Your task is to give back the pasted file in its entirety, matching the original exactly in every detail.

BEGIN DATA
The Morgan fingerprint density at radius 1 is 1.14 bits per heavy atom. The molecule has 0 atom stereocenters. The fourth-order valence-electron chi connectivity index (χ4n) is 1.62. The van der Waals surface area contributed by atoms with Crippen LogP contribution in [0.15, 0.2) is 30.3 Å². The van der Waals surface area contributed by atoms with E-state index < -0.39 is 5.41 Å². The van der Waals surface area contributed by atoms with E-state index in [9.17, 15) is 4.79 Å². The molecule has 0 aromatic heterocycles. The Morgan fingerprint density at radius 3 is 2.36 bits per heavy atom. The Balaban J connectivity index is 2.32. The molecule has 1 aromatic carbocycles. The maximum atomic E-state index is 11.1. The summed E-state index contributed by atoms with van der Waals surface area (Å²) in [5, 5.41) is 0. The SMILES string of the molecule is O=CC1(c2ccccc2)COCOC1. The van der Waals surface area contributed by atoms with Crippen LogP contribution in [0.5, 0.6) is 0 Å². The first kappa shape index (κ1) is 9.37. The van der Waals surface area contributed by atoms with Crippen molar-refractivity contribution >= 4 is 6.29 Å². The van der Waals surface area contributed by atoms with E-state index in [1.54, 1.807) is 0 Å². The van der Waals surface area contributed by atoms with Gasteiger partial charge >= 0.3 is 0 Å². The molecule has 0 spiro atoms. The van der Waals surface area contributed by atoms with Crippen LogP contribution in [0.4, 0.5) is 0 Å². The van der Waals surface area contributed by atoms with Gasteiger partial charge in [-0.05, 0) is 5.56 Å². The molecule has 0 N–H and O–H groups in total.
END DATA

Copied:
The Morgan fingerprint density at radius 1 is 1.14 bits per heavy atom. The molecule has 0 atom stereocenters. The fourth-order valence-electron chi connectivity index (χ4n) is 1.62. The van der Waals surface area contributed by atoms with Crippen LogP contribution in [0.15, 0.2) is 30.3 Å². The van der Waals surface area contributed by atoms with E-state index < -0.39 is 5.41 Å². The van der Waals surface area contributed by atoms with E-state index in [9.17, 15) is 4.79 Å². The molecule has 0 aromatic heterocycles. The Morgan fingerprint density at radius 3 is 2.36 bits per heavy atom. The Balaban J connectivity index is 2.32. The molecule has 1 aromatic carbocycles. The maximum atomic E-state index is 11.1. The summed E-state index contributed by atoms with van der Waals surface area (Å²) in [5, 5.41) is 0. The SMILES string of the molecule is O=CC1(c2ccccc2)COCOC1. The van der Waals surface area contributed by atoms with Crippen LogP contribution in [0.5, 0.6) is 0 Å². The first kappa shape index (κ1) is 9.37. The van der Waals surface area contributed by atoms with Crippen molar-refractivity contribution >= 4 is 6.29 Å². The van der Waals surface area contributed by atoms with E-state index in [1.54, 1.807) is 0 Å². The van der Waals surface area contributed by atoms with Gasteiger partial charge >= 0.3 is 0 Å². The molecule has 0 spiro atoms. The van der Waals surface area contributed by atoms with Crippen LogP contribution in [0.4, 0.5) is 0 Å². The van der Waals surface area contributed by atoms with Gasteiger partial charge in [-0.05, 0) is 5.56 Å². The molecule has 0 N–H and O–H groups in total.